All good and fine. But I feel obligated to point out that not everyone at that meeting has the goal of creating American jobs. Corporate leaders don't want to create jobs, let alone jobs in America. They want to increase profits for their corporation. Job creation is sometimes an unintended corollary of that. But a big-time CEO does not wake up each morning wondering how his company can provide more solid jobs for the American people. If anything he wakes up wondering how he can squeeze more out of his workers and avoid democracy's meddling in his business--workers organizing, environmental regulation, occupational safety laws, taxes, etc. (In most cases, he'd be a bad boss if he didn't.)
What the jobs summit was really about was the Obama administration broadcasting this message:
"We are about to do something--maybe even something big--about job creation, and we are approaching this in an open-minded, bipartisan, non-ideological way. See? Look who we invited to the White House."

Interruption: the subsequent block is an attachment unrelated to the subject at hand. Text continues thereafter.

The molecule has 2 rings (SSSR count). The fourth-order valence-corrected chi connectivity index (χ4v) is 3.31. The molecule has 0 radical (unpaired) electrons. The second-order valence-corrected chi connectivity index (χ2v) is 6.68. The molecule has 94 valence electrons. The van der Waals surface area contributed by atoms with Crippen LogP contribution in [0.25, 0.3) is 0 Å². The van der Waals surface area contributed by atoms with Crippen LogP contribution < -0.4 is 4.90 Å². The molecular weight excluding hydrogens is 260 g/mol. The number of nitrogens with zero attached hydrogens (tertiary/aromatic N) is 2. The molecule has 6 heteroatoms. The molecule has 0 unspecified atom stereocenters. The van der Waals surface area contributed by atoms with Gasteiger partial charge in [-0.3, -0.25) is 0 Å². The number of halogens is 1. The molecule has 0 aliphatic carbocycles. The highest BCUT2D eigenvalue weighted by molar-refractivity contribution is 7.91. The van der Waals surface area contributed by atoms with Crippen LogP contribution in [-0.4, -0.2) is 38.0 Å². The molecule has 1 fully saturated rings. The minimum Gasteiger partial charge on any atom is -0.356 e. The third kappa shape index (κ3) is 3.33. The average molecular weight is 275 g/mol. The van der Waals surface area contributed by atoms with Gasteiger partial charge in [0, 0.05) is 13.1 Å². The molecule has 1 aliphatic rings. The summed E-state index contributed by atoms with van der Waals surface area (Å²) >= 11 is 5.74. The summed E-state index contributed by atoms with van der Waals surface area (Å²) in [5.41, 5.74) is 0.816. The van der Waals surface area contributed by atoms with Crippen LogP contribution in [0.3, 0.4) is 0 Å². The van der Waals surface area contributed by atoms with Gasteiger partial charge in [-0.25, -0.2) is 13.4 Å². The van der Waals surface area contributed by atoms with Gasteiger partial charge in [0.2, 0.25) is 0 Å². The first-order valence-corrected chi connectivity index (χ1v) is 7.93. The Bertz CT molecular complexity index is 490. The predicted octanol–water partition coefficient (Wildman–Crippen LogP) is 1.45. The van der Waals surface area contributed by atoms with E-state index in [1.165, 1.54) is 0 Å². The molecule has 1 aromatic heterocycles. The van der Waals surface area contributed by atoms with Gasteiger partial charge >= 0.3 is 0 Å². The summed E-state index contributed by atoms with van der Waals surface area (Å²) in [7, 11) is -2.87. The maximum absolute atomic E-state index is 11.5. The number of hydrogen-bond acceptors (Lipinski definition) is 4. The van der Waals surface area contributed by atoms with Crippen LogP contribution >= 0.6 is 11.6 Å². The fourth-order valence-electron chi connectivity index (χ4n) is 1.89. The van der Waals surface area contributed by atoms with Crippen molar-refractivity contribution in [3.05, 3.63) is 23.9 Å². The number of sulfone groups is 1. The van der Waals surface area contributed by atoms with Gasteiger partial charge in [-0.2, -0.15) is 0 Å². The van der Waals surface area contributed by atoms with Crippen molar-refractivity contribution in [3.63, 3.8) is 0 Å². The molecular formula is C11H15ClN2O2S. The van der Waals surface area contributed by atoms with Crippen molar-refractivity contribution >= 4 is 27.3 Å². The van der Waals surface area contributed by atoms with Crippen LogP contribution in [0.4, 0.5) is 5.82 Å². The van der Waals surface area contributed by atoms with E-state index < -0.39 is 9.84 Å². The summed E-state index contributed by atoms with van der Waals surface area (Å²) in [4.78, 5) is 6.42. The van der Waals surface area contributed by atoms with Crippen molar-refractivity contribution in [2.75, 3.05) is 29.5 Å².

I think it's kind of the same way they approached the health care debate, going way out of their way to include conservatives. And what they should have learned from that adventure was that Republicans are not their friends. They don't want to help the president find solutions for the American people. They want to pursue their own narrow interests. I'm afraid there's a similar lesson to be learned about jobs. We're not all on the same team. Not everyone comes to the table with benevolence and goodwill toward man.
Obviously Obama knows this. So I'm left to conclude that it is still part of the White House's long-term strategy to project an open-minded and pragmatic image. If maintaining that image helps him politically isolate and wallop his right-wing opponents, then great, but most of the big issues facing us will require isolating and walloping the right wing.